In this module we will continue our study of measurement variables, but instead of comparing means between groups, we will provide tools for examining the association between two variables with continuous distributions, i.e., correlations. The association between two such variables can be described mathematically with simple linear regression if the association is reasonably linear. Simple linear regression is a useful tool, and it also provides a foundation for the multiple regression methods that will enable you to evaluate and adjust for confounding variables in a later module.
In this module we will consider when correlation is appropriate and how to interpret correlation coefficients. We will also discuss the assumptions of the linear regression mode and how to interpret slope, confidence interval for the slope, p-value for the slope, and R2. To apply our learning, we will perform correlation and regression analyses and create scatter plots using R.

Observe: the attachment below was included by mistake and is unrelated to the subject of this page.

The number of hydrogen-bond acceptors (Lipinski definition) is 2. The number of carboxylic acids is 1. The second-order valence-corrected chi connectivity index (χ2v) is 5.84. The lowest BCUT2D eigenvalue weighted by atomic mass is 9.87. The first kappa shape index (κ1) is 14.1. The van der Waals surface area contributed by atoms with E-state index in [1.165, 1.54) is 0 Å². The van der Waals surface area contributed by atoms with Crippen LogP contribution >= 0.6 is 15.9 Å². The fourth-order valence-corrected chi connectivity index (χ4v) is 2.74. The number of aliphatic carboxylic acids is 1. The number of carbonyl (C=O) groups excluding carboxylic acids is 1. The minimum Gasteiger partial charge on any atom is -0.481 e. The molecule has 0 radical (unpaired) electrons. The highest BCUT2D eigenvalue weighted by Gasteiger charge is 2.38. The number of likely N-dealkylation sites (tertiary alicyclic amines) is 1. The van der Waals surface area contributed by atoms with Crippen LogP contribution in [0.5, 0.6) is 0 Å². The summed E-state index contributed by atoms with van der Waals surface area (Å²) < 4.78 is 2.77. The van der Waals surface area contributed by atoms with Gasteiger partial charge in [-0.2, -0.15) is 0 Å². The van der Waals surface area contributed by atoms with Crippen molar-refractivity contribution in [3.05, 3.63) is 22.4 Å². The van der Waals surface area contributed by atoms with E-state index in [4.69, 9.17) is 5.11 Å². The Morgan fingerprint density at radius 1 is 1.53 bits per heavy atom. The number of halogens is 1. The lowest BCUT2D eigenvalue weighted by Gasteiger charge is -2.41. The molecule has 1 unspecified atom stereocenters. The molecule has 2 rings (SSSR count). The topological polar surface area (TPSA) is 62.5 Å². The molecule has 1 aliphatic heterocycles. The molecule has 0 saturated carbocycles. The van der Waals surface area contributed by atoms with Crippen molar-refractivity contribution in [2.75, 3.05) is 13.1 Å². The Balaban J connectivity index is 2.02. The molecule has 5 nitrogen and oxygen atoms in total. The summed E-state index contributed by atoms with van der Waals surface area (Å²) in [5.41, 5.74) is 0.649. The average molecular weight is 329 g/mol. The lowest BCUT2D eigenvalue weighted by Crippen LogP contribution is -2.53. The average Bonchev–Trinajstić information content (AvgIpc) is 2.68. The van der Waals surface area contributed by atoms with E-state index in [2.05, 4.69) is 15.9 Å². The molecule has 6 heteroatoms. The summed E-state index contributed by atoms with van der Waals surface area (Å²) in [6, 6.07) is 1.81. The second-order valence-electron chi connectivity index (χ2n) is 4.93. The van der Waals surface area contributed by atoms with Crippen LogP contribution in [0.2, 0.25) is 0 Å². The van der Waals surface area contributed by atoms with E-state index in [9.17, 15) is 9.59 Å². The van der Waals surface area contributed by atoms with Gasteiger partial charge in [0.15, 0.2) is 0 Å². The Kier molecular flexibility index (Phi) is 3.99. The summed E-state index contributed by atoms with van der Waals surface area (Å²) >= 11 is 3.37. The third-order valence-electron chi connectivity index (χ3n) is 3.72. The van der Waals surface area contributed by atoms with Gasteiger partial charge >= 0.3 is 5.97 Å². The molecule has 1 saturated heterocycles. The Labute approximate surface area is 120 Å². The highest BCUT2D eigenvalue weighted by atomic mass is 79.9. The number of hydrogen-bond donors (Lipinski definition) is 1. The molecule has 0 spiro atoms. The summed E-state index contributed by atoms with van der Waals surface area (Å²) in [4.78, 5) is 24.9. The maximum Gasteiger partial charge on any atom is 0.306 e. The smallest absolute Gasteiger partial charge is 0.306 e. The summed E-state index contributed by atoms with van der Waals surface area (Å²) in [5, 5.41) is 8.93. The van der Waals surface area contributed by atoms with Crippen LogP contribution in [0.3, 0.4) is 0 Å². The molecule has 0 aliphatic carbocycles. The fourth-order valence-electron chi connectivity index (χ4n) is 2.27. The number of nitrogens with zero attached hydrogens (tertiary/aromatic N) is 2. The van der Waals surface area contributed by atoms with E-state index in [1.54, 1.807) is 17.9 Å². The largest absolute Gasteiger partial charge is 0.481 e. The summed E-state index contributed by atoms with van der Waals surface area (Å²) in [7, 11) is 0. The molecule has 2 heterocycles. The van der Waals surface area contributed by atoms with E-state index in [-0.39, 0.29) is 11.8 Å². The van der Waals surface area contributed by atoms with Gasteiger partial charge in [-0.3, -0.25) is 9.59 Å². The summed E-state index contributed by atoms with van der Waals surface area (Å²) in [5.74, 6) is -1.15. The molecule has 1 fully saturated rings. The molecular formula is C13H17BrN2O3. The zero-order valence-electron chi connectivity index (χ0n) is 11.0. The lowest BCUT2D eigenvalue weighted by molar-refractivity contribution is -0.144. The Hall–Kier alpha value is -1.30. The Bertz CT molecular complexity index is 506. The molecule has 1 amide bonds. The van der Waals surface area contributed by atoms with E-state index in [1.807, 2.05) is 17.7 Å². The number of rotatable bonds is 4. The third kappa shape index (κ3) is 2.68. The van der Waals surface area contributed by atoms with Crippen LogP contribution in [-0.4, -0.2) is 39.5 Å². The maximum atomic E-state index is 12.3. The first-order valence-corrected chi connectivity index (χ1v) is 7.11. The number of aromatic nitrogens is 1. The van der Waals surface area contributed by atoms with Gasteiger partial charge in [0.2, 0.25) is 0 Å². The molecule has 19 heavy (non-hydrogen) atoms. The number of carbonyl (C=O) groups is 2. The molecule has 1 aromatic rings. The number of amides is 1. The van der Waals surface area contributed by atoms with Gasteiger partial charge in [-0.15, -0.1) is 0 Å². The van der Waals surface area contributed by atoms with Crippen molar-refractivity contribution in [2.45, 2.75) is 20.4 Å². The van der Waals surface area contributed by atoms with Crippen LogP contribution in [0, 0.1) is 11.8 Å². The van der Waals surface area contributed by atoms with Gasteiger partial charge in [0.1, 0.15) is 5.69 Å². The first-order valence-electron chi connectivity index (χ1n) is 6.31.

- How do we assess the relationship between an exposure and a health outcome when both are continuously distributed measurement variables?
- How can we tell if two continuous variables are related?
After completing this section, you will be able to:
- Give examples of research questions that would be appropriately answered through correlation or regression analysis
- Interpret results of correlation and regression analyses presented in tables and figures from the public health literature
- Construct and interpret scatter plots describing association between variables, using the R statistical package
- Compute and interpret a correlation coefficient and p-value for a correlation coefficient using the R statistical package
- Describe the linear regression model and interpret the slope and R2 from a linear regression
- Conduct a linear regression analysis using the R statistical package
- Explain the results of a linear regression to a lay person in an understandable way